“The other thing we need to discuss at some point, and we’ve sort of talked around it at this table a number of times, is the multiplex.”

The West Coast Multiplex is a proposed ice rink and swimming pool that would be located near the Tofino Airport.

West Coast voters agreed to cover the multiplex’s operational costs up to $450,000 through property taxes in a 2012 referendum and this is expected to cost the average Tofitian homeowner roughly $122 a year.

Tofino is getting set to ask these same taxpayers to foot the bill for both the construction and operation of the proposed recreation facility at the community hall.

Using a rough $2 million capital cost estimate, and not accounting for any possible grants or donations, Rodgers said it would cost the average Tofitian homeowner roughly $60 a year to pay back the loan needed to build an indoor recreation facility and another $17 to cover the facility’s annual operating costs.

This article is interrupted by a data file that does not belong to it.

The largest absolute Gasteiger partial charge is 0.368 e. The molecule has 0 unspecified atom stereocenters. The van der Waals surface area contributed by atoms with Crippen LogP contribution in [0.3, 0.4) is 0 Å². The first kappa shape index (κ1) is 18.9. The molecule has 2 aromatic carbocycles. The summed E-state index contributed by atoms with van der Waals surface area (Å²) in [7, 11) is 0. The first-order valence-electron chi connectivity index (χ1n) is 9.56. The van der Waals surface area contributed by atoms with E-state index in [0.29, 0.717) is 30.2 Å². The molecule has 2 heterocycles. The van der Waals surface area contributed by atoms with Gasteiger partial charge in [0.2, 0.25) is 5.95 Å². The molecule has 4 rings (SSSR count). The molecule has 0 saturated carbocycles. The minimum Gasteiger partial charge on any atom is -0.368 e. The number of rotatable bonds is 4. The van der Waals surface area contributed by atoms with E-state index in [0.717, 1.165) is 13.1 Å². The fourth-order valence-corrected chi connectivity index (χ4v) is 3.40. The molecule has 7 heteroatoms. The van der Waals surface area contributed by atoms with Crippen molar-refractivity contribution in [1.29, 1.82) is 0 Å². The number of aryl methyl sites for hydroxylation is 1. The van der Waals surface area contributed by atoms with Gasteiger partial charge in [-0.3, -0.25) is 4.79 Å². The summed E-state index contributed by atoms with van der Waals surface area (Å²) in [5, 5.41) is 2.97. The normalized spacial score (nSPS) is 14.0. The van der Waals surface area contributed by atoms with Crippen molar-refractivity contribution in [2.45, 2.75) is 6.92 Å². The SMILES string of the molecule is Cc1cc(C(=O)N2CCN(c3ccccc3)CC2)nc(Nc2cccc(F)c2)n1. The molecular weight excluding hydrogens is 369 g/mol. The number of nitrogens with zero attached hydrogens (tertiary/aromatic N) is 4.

A 2018 referendum would let locals either agree or disagree to pay this roughly $77 property tax increase.

Tofino held an open house last month to gauge local interest in the recreation facility and Rodgers said about 98 per cent of the event’s roughly 235 attendees spoke in favour of the project.

He added an online survey brought 90 responses and painted a more divided picture with consistent concerns raised about spending money on recreation instead of a wastewater treatment plant or affordable housing.

“The idea that we need to get our house in order before we deal with recreation,” Rodgers said adding other surveys cited a swimming pool as a higher priority than a gym.

“We hear a lot about a pool, we have for many years and the community still wants a pool.”

He said a pool would fit well within the area’s vision and a wastewater treatment plant could be a cheap power source for the surrounding amenities.